Leopardi

By Celluloid Liberation Front

After dealing with the unification of Italy in We Believed, Mario Martone returns with another film of “unassuming” proportions: Leopardi, a biopic of the eponymous poet, one of the most revered and studied in the boot-shaped peninsula lately known more for its scantily dressed TV starlets than its literary output. Oppressed by an austere father, fragile health and a generous hunchback, the young Giacomo Leopardi (a count no less) lives his literary passions with rapturous transport but leads a rather cloistered life, perennially bent over books. Women attract him from a distance, but when the time comes to make a move, he clumsily return to his father’s library after having mumbled a graceless excuse. His life and worldview, which the film didactically illustrates, was caught between a cosmic pessimism tinged with melancholic despair and a burning need to explore the inscrutability of human emotions. While his father conceived of culture as a tool of discipline and dominion, Leopardi experienced it on his gaunt skin as the blistering palpitation of freedom.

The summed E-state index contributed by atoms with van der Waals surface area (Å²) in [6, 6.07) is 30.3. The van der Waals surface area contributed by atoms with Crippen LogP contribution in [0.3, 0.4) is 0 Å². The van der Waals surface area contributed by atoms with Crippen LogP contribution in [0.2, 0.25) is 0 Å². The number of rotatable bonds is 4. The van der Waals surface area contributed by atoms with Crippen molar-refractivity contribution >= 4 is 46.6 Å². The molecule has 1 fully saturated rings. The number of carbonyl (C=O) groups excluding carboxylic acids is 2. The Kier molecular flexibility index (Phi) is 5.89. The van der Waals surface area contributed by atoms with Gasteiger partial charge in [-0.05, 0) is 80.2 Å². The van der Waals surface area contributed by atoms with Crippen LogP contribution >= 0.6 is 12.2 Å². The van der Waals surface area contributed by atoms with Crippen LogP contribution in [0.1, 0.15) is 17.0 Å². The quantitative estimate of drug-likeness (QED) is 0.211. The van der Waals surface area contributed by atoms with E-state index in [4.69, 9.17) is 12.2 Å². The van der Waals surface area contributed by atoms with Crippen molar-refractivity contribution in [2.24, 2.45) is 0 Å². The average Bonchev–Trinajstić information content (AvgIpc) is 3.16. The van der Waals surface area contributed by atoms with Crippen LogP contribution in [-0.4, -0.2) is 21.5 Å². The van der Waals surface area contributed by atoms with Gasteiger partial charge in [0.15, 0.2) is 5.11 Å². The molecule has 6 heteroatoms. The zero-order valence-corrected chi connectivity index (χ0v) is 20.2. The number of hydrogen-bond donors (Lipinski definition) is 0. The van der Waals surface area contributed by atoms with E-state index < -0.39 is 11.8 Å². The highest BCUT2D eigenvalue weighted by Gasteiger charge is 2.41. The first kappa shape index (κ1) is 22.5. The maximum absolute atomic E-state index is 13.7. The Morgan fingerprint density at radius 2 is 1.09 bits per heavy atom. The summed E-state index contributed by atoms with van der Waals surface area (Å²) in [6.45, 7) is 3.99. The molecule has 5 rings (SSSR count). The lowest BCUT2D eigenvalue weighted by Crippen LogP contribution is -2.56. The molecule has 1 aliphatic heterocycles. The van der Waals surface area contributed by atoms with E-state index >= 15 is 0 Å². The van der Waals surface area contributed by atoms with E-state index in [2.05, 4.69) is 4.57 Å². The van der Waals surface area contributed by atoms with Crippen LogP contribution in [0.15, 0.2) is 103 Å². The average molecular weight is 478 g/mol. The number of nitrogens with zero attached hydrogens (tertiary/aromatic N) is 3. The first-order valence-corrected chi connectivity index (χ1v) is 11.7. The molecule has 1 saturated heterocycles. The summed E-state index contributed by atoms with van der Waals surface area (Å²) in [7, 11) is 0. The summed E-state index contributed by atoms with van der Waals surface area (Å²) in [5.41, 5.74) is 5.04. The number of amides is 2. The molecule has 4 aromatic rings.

Elio Germano, an actor of intermittent talent, interprets the iconic Italian poet as a fusion of Nosferatu, Rain Man and the Hunchback of Notre Dame. Martone, whose phonetic and semantic assonance with the Italian word “mattone” (brick) pretty much sums up his approach, directs this uninspiring film with tedious inertia. Rather than Leopardi’s excruciating affaire with a thankless world, the film resembles his father’s severe pedantry: not a single moment of unexpected brilliance, narrative invention or anything that could lift the film from its diligently constructed mold. One suspects that not even the recent publication by Penguin of Leopardi’s magnum opus, the 2,500 pages of the Zibaldone, translated into English for the first time, can help this hefty film to escape its provincial dimension and enhance possible distribution deals outside of Italy. Shame, because Leopardi’s uncompromising literary creations and tormented genius are definitely of the universal and immortal kind.